insurer is liable for any and all damages caused by the AV whether
those damages are suffered by the insured person or a third
party.

In January 2022, the UK Law Commission completed a joint report
on the regulatory framework of AVs in the United Kingdom.(https://www.lawcom.gov.uk/project/automated-vehicles/)
This report provided a sneak preview of the potential issues
regarding civil liability, among others issues, that are likely to
crop up when AVs become more ubiquitous in Canada.

Issue #1: Exclusion from Coverage

Section 3(2) of the AEVA excludes coverage during instances when
the accident is “wholly due to the person’s negligence in
allowing the vehicle to begin driving itself when it was not
appropriate to do so.” This section imparts liability on a
driver if they negligently engage ADS while operating the AV.

Some British stakeholders were concerned that Section 3(2)
places a heavy burden on individual drivers to discern the
appropriateness of engaging ADS while operating the AV. For
instance, the terms of use of could state that ADS should not be
engaged during heavy rain or snowfall, leaving many drivers to
employ their own meteorological skills to discern the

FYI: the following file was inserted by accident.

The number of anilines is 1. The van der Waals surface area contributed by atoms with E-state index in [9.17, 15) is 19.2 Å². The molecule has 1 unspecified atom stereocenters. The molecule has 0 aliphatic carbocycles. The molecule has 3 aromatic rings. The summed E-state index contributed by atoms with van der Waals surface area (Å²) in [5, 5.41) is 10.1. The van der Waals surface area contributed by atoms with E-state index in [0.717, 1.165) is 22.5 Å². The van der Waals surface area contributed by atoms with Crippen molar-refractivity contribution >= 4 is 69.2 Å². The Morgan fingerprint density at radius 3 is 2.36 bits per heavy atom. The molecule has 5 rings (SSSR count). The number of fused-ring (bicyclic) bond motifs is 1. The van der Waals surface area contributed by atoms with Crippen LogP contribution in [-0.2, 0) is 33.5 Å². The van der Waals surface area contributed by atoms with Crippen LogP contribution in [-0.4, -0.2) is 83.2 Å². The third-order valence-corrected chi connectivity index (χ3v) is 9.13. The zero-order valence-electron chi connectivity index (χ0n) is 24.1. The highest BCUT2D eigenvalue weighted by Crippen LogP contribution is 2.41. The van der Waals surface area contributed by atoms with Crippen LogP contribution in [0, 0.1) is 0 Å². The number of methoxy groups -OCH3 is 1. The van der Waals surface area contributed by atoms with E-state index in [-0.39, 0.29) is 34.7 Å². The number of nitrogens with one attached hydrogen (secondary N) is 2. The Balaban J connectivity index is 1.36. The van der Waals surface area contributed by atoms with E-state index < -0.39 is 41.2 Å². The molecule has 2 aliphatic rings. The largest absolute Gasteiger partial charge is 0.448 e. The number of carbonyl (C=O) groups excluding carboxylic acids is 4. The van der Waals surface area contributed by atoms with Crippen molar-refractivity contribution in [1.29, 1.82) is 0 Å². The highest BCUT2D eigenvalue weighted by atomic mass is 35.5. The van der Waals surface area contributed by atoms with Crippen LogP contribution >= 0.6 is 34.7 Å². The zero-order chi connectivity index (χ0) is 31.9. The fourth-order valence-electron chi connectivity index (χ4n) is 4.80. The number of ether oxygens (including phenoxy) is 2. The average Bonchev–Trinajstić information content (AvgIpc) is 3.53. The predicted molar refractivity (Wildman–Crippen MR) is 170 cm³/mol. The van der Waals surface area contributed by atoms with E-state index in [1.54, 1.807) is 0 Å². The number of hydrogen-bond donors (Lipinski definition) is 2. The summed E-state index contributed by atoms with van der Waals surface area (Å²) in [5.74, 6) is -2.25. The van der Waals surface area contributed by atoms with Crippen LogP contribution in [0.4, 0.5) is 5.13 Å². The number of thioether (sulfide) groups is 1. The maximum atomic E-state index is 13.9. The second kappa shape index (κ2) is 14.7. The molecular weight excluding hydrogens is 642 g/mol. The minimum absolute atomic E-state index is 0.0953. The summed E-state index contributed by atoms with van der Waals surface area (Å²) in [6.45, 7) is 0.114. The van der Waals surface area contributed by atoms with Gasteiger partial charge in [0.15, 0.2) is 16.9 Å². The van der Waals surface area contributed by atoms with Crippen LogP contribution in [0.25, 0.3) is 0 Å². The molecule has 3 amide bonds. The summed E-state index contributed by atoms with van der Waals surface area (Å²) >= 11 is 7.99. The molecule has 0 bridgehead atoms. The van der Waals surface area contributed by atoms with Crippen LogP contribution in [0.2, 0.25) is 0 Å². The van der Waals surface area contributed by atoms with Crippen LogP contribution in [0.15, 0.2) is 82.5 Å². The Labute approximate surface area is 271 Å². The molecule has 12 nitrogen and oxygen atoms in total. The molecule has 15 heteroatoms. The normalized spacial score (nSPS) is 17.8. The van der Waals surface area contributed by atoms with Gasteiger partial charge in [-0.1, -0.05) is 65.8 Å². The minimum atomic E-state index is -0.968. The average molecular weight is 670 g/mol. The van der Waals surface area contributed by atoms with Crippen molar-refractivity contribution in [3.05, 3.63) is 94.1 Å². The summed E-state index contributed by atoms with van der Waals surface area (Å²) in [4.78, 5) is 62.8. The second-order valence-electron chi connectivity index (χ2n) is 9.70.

appropriateness of the weather before engaging ADS.

The UK Law Commission suggested that a possible solution to this
dilemma would be to ensure that AVs could only operate within ideal
conditions. But, limiting the ADS to only the most ideal conditions
will likely dissuade consumers in countries, such as Canada, from
embracing the technology all together. Therefore, an exclusion of
this kind may not be feasible if the initial phases of the
technology are to be rolled out in Canada.

Issue #2: Secondary Claims

The AEVA allows insurers that are directly liable to an injured
party to commence a secondary claim against any other party who may
be at fault whether they be a driver of another conventional
vehicle and/or a manufacturer.

Section 5 of the AEVA states that a secondary claim against
another at fault party can only be commenced once the injured
party’s claim is settled either by judgment, arbitral award or
enforceable settlement.

It appears that the intention of section 5 is to incentivize a
timely resolution of primary claims given that secondary claims
against at-fault drivers or car manufacturers could be tied up in
the courts for years.

Issue #3: Causation and Contributory Negligence

Section 2 of the AEVA indicates that coverage will apply where
the accident is “caused” by the AV while ADS is engaged.
It is not entirely clear from the AEVA whether coverage applies if
the AV merely causes the accident or
whether there must be an element of fault